Abstract

A large set of deterministic and ensemble forecasts was produced to identify the optimal spacing for forecasting U.S. East Coast snowstorms. WRF forecasts were produced on cloud-allowing (~1-km grid spacing) and convection-allowing (3–4 km) grids, and compared against forecasts with parameterized convection (>~10 km). Performance diagrams were used to evaluate 19 deterministic forecasts from the winter of 2013–14. Ensemble forecasts of five disruptive snowstorms spanning the years 2015–18 were evaluated using various methods to evaluate probabilistic forecasts. While deterministic forecasts using cloud-allowing grids were not better than convection-allowing forecasts, both had lower bias and higher success ratios than forecasts with parameterized convection. All forecasts were underdispersive. Nevertheless, forecasts on the higher-resolution grids were more reliable than those with parameterized convection. Forecasts on the cloud-allowing grid were best able to discriminate areas that received heavy snow and those that did not, while the forecasts with parameterized convection were least able to do so. It is recommended to use convection-resolving and (if computationally possible) to use cloud-allowing forecast grids when predicting East Coast winter storms.

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Brett Roberts, Burkely T. Gallo, Israel L. Jirak, Adam J. Clark, David C. Dowell, Xuguang Wang, and Yongming Wang

Abstract

The High Resolution Ensemble Forecast v2.1 (HREFv2.1), an operational convection-allowing model (CAM) ensemble, is an “ensemble of opportunity” wherein forecasts from several independently designed deterministic CAMs are aggregated and postprocessed together. Multiple dimensions of diversity in the HREFv2.1 ensemble membership contribute to ensemble spread, including model core, physics parameterization schemes, initial conditions (ICs), and time lagging. In this study, HREFv2.1 forecasts are compared against the High Resolution Rapid Refresh Ensemble (HRRRE) and the Multiscale data Assimilation and Predictability (MAP) ensemble, two experimental CAM ensembles that ran during the 5-week Spring Forecasting Experiment (SFE) in spring 2018. The HRRRE and MAP are formally designed ensembles with spread achieved primarily through perturbed ICs. Verification in this study focuses on composite radar reflectivity and updraft helicity to assess ensemble performance in forecasting convective storms. The HREFv2.1 shows the highest overall skill for these forecasts, matching subjective real-time impressions from SFE participants. Analysis of the skill and variance of ensemble member forecasts suggests that the HREFv2.1 exhibits greater spread and more effectively samples model uncertainty than the HRRRE or MAP. These results imply that to optimize skill in forecasting convective storms at 1–2-day lead times, future CAM ensembles should employ either diverse membership designs or sophisticated perturbation schemes capable of representing model uncertainty with comparable efficacy.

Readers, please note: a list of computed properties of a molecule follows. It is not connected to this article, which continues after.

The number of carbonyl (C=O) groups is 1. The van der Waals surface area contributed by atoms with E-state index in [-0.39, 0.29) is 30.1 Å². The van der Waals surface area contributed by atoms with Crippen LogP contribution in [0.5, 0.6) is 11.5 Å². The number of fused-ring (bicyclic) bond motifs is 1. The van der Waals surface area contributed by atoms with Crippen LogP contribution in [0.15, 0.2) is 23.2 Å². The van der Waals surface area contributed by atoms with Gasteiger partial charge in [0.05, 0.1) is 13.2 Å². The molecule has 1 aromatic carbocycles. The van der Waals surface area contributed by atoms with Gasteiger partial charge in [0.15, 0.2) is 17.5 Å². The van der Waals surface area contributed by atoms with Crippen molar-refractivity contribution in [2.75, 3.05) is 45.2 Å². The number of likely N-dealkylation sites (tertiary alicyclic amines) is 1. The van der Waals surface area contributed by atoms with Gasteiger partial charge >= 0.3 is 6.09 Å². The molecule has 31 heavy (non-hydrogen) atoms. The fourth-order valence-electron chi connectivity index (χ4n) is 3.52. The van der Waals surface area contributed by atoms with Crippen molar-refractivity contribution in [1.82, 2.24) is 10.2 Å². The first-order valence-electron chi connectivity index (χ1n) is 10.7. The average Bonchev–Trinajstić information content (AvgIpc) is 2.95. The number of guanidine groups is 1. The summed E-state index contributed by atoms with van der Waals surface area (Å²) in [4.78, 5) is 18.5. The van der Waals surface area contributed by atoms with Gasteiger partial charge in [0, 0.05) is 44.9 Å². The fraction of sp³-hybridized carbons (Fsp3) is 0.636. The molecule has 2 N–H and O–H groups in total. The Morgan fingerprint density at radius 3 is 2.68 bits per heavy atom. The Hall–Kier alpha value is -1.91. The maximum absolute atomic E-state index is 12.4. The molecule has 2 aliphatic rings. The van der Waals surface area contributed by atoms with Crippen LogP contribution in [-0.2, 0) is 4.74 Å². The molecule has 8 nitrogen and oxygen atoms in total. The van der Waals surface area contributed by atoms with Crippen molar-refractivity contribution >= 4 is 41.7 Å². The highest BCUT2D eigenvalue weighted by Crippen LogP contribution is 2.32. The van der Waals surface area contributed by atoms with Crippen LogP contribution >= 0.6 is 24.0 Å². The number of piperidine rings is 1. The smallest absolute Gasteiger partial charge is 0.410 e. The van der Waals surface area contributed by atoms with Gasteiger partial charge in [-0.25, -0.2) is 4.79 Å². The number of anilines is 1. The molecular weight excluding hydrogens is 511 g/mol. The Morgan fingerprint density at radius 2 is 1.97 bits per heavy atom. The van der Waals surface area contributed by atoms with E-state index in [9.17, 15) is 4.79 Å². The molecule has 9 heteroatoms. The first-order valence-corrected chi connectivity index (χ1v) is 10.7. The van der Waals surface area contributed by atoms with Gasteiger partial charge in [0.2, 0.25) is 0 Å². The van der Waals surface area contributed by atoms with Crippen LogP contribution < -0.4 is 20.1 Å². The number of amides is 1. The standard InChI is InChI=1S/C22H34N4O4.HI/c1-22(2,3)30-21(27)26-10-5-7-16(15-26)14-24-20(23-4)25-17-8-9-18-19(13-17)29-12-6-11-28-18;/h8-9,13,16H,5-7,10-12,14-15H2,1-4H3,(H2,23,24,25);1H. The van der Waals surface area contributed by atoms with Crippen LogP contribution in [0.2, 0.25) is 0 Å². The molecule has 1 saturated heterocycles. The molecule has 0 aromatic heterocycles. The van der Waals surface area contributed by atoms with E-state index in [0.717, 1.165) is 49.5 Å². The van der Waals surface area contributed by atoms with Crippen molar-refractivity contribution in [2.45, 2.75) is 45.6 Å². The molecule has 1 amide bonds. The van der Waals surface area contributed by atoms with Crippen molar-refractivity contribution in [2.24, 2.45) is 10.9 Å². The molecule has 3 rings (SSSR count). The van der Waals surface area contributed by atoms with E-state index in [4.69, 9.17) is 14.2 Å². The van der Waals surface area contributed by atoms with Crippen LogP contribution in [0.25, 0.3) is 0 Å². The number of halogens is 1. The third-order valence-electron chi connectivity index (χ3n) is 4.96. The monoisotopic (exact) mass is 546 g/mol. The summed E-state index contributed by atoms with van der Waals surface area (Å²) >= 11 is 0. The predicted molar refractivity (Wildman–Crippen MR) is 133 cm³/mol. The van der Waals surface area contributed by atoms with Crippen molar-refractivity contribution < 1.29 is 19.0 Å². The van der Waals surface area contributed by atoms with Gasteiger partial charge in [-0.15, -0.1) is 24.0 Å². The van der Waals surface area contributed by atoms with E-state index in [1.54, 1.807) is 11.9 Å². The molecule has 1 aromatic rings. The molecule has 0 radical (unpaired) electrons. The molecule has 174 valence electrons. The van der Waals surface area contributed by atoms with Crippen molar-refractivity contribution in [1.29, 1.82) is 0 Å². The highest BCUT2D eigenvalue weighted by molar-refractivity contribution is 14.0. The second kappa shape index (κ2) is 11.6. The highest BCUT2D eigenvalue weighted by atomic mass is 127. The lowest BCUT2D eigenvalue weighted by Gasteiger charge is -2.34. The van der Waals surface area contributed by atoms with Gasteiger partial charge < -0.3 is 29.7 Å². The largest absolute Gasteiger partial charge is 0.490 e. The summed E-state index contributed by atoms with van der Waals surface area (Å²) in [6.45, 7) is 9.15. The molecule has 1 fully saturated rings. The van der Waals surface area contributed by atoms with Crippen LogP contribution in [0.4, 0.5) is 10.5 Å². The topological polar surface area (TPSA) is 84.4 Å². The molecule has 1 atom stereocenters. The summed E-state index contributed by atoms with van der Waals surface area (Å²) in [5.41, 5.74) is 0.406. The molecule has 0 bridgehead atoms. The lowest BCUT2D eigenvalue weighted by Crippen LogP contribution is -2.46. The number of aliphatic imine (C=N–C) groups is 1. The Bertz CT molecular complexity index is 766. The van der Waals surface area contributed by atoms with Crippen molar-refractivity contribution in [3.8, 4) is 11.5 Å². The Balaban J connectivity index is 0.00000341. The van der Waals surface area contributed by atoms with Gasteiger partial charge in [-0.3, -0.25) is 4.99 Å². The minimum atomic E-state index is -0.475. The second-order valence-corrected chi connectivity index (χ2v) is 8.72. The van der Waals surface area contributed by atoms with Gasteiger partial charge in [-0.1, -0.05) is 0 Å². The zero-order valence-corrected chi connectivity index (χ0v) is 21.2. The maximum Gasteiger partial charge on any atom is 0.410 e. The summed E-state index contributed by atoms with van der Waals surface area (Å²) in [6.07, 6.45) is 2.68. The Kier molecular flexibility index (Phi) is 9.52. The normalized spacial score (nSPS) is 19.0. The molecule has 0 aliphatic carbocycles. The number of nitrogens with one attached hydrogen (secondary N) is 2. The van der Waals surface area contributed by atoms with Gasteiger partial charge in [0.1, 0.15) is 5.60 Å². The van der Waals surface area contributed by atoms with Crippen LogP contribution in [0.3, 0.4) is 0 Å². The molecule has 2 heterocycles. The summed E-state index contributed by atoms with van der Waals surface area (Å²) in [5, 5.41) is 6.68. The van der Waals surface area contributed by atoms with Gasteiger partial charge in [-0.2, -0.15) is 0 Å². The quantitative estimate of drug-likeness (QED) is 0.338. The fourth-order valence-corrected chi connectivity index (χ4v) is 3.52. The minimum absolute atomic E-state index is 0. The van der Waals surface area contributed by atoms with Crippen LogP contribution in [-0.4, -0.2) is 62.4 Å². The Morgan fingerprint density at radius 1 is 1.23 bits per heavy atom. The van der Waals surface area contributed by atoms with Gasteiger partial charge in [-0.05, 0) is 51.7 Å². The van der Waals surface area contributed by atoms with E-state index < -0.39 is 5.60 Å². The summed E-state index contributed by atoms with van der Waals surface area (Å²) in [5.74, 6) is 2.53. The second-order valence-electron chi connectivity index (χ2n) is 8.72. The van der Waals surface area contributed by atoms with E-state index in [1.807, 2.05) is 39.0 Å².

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Robert G. Fovell and Alex Gallagher

Abstract

While numerical weather prediction models have made considerable progress regarding forecast skill, less attention has been paid to the planetary boundary layer. This study leverages High-Resolution Rapid Refresh (HRRR) forecasts on native levels, 1-s radiosonde data, and (primarily airport) surface observations across the conterminous United States. We construct temporally and spatially averaged composites of wind speed and potential temperature in the lowest 1 km for selected months to identify systematic errors in both forecasts and observations in this critical layer. We find near-surface temperature and wind speed predictions to be skillful, although wind biases were negatively correlated with observed speed and temperature biases revealed a robust relationship with station elevation. Above ≈250 m above ground level, below which radiosonde wind data were apparently contaminated by processing, biases were small for wind speed and potential temperature at the analysis time (which incorporates sonde data) but became substantial by the 24-h forecast. Wind biases were positive through the layer for both 0000 and 1200 UTC, and morning potential temperature profiles were marked by excessively steep lapse rates that persisted across seasons and (again) exaggerated at higher elevation sites. While the source or cause of these systematic errors are not fully understood, this analysis highlights areas for potential model improvement and the need for a continued and accessible archive of the data that make analyses like this possible.

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Benjamin C. Trabing and Michael M. Bell

Abstract

The characteristics of official National Hurricane Center (NHC) intensity forecast errors are examined for the North Atlantic and east Pacific basins from 1989 to 2018. It is shown how rapid intensification (RI) and rapid weakening (RW) influence yearly NHC forecast errors for forecasts between 12 and 48 h in length. In addition to being the tail of the intensity change distribution, RI and RW are at the tails of the forecast error distribution. Yearly mean absolute forecast errors are positively correlated with the yearly number of RI/RW occurrences and explain roughly 20% of the variance in the Atlantic and 30% in the east Pacific. The higher occurrence of RI events in the east Pacific contributes to larger intensity forecast errors overall but also a better probability of detection and success ratio. Statistically significant improvements to 24-h RI forecast biases have been made in the east Pacific and to 24-h RW biases in the Atlantic. Over-ocean 24-h RW events cause larger mean errors in the east Pacific that have not improved with time. Environmental predictors from the Statistical Hurricane Intensity Prediction Scheme (SHIPS) are used to diagnose what conditions lead to the largest RI and RW forecast errors on average. The forecast error distributions widen for both RI and RW when tropical systems experience low vertical wind shear, warm sea surface temperature, and moderate low-level relative humidity. Consistent with existing literature, the forecast error distributions suggest that improvements to our observational capabilities, understanding, and prediction of inner-core processes is paramount to both RI and RW prediction.